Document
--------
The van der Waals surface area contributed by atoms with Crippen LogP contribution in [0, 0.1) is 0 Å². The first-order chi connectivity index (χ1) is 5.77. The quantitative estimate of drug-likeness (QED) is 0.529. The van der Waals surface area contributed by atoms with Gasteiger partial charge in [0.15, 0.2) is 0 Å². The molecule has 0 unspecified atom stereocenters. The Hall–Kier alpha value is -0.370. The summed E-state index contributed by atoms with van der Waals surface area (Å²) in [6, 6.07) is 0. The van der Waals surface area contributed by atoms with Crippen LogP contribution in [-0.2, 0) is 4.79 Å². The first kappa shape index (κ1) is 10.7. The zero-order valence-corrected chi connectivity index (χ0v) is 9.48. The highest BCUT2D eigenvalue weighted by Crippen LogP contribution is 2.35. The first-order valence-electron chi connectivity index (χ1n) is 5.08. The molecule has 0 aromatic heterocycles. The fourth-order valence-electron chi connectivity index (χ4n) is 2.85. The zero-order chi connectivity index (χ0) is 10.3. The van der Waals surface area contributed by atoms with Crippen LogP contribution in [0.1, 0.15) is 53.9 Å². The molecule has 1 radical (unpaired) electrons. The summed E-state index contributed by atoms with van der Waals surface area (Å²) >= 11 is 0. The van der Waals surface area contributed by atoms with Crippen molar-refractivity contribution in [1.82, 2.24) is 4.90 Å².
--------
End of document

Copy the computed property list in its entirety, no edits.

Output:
The van der Waals surface area contributed by atoms with Crippen LogP contribution in [0, 0.1) is 0 Å². The first-order chi connectivity index (χ1) is 5.77. The quantitative estimate of drug-likeness (QED) is 0.529. The van der Waals surface area contributed by atoms with Gasteiger partial charge in [0.15, 0.2) is 0 Å². The molecule has 0 unspecified atom stereocenters. The Hall–Kier alpha value is -0.370. The summed E-state index contributed by atoms with van der Waals surface area (Å²) in [6, 6.07) is 0. The van der Waals surface area contributed by atoms with Crippen LogP contribution in [-0.2, 0) is 4.79 Å². The first kappa shape index (κ1) is 10.7. The zero-order valence-corrected chi connectivity index (χ0v) is 9.48. The highest BCUT2D eigenvalue weighted by Crippen LogP contribution is 2.35. The first-order valence-electron chi connectivity index (χ1n) is 5.08. The molecule has 0 aromatic heterocycles. The fourth-order valence-electron chi connectivity index (χ4n) is 2.85. The zero-order chi connectivity index (χ0) is 10.3. The van der Waals surface area contributed by atoms with Crippen LogP contribution in [0.1, 0.15) is 53.9 Å². The molecule has 1 radical (unpaired) electrons. The summed E-state index contributed by atoms with van der Waals surface area (Å²) >= 11 is 0. The van der Waals surface area contributed by atoms with Crippen molar-refractivity contribution in [1.82, 2.24) is 4.90 Å².